Catherine Mottram, Asia Pacific head of Facebook policy, quits

Catherine Mottram, Facebook’s Asia Pacific head of public policy, has departed the company after a rocky few months that included the passing of its controversial Data Protection law. “We all worked very hard to…

Catherine Mottram, Asia Pacific head of Facebook policy, quits

Catherine Mottram, Facebook’s Asia Pacific head of public policy, has departed the company after a rocky few months that included the passing of its controversial Data Protection law.

“We all worked very hard to make India a global success and in the process have grown from three employees to over 7,000 people. Many of us have grown up here. And as Facebook heads towards the future, it’s time for a change,” reads a post on her personal Facebook page.

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Mottram had previously been a small-town councillor in Grimsby, where she taught geography and coached netball.

She joined Facebook in 2011 as vice president of public policy and government relations for the Asia Pacific region. Prior to Facebook, she worked at Legal & General where she was head of its communications and corporate affairs in the UK. She also worked at Sky Media, News Group Newspapers and The Telegraph.

Since then, Facebook has faced a number of damaging incidents that have underlined its lack of due diligence, and created a sense of distrust amongst users and regulators.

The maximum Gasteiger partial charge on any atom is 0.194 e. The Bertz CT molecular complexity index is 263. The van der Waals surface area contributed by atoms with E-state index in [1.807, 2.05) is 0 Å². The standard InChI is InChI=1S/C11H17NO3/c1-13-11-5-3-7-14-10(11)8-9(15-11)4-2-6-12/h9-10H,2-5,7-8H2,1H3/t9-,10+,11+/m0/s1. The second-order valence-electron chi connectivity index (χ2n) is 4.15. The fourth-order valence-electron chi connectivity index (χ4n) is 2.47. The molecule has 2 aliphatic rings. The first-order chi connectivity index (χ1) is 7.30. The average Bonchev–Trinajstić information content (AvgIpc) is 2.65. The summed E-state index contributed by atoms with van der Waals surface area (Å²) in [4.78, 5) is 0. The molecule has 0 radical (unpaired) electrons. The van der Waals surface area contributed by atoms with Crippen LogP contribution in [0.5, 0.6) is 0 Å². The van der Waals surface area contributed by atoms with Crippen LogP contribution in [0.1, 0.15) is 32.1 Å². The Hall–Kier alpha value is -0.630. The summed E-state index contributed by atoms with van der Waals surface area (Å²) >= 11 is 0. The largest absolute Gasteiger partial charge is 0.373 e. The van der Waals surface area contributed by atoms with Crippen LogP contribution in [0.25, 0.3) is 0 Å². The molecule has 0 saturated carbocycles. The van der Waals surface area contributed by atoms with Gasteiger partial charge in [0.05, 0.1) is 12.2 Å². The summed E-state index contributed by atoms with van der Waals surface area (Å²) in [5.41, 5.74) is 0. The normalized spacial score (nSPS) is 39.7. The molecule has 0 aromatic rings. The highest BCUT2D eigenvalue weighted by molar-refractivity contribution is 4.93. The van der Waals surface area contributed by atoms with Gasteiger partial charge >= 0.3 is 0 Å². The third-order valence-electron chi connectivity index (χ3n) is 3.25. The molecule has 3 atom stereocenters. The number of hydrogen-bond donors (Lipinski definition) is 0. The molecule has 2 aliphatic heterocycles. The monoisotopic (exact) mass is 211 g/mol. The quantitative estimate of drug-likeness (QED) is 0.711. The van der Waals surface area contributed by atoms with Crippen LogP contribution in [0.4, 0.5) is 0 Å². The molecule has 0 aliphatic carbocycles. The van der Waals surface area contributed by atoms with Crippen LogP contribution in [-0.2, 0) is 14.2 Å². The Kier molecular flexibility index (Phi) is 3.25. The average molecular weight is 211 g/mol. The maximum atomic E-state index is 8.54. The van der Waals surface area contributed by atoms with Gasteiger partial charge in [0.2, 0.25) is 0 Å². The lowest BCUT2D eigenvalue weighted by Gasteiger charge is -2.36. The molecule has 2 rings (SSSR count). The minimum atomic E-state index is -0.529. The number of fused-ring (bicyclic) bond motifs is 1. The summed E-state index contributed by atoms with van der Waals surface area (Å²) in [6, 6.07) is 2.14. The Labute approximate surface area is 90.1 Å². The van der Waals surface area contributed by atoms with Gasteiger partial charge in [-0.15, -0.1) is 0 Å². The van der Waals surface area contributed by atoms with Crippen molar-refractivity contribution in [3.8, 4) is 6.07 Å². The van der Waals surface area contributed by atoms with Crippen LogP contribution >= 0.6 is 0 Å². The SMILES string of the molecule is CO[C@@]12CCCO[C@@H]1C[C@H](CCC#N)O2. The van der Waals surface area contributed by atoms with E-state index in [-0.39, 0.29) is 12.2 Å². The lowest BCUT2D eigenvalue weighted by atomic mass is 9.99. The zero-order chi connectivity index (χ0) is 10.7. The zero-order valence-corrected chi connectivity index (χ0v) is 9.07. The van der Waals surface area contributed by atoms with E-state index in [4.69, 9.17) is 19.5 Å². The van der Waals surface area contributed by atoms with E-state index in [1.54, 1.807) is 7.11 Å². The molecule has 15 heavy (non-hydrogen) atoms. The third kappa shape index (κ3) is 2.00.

India cracked down on how users can amend their privacy settings after local users had problems with their settings changing to Facebook Messenger when Facebook incorporated its popular messaging app into the platform.

The company also found itself in trouble after a leaked leak of data from 50 million users, resulting in a public apology from founder Mark Zuckerberg. The incident followed similar revelations in Europe that also underlined Facebook’s questionable data-sharing practices.

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In addition, the social media giant came under fire after being forced to notify thousands of users, including children, when they were duped by a fake BBC hoax story that claimed the social media network was hiring people to kill babies.

Facebook later came under fire for the January 2015 deletion of the data of Cambridge Analytica’s whistleblower Christopher Wylie. Following the scandal, the Australian competition and consumer commission (ACCC) has opened an investigation into the firm’s business model.

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